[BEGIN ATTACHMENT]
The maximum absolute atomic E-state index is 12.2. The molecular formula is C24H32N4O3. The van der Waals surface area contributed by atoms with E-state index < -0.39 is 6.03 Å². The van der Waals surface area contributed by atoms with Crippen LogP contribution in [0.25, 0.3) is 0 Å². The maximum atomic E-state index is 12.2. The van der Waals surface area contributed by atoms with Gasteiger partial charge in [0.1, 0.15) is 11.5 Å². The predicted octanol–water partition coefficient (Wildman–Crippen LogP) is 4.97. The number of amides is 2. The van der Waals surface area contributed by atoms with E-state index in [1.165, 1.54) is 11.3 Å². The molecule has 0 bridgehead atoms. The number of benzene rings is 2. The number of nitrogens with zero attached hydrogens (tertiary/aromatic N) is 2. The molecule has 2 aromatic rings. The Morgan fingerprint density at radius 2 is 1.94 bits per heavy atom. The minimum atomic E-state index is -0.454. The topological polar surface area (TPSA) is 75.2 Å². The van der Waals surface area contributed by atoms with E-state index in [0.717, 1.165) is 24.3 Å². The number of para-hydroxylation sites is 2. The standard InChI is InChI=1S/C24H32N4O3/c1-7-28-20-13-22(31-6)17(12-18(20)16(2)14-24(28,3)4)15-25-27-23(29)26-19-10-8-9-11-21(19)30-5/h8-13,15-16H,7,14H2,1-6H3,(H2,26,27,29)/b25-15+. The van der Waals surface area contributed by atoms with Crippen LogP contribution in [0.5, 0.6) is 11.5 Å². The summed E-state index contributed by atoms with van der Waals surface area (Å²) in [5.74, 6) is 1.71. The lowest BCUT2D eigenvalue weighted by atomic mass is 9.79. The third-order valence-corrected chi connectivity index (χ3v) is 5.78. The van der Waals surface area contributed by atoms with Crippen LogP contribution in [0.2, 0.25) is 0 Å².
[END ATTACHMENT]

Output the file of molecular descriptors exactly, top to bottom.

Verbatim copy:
The maximum absolute atomic E-state index is 12.2. The molecular formula is C24H32N4O3. The van der Waals surface area contributed by atoms with E-state index < -0.39 is 6.03 Å². The van der Waals surface area contributed by atoms with Crippen LogP contribution in [0.25, 0.3) is 0 Å². The maximum atomic E-state index is 12.2. The van der Waals surface area contributed by atoms with Gasteiger partial charge in [0.1, 0.15) is 11.5 Å². The predicted octanol–water partition coefficient (Wildman–Crippen LogP) is 4.97. The number of amides is 2. The van der Waals surface area contributed by atoms with E-state index in [1.165, 1.54) is 11.3 Å². The molecule has 0 bridgehead atoms. The number of benzene rings is 2. The number of nitrogens with zero attached hydrogens (tertiary/aromatic N) is 2. The molecule has 2 aromatic rings. The Morgan fingerprint density at radius 2 is 1.94 bits per heavy atom. The minimum atomic E-state index is -0.454. The topological polar surface area (TPSA) is 75.2 Å². The van der Waals surface area contributed by atoms with E-state index in [0.717, 1.165) is 24.3 Å². The number of para-hydroxylation sites is 2. The standard InChI is InChI=1S/C24H32N4O3/c1-7-28-20-13-22(31-6)17(12-18(20)16(2)14-24(28,3)4)15-25-27-23(29)26-19-10-8-9-11-21(19)30-5/h8-13,15-16H,7,14H2,1-6H3,(H2,26,27,29)/b25-15+. The van der Waals surface area contributed by atoms with Crippen LogP contribution in [0.5, 0.6) is 11.5 Å². The summed E-state index contributed by atoms with van der Waals surface area (Å²) in [5.74, 6) is 1.71. The lowest BCUT2D eigenvalue weighted by atomic mass is 9.79. The third-order valence-corrected chi connectivity index (χ3v) is 5.78. The van der Waals surface area contributed by atoms with Crippen LogP contribution in [0.2, 0.25) is 0 Å².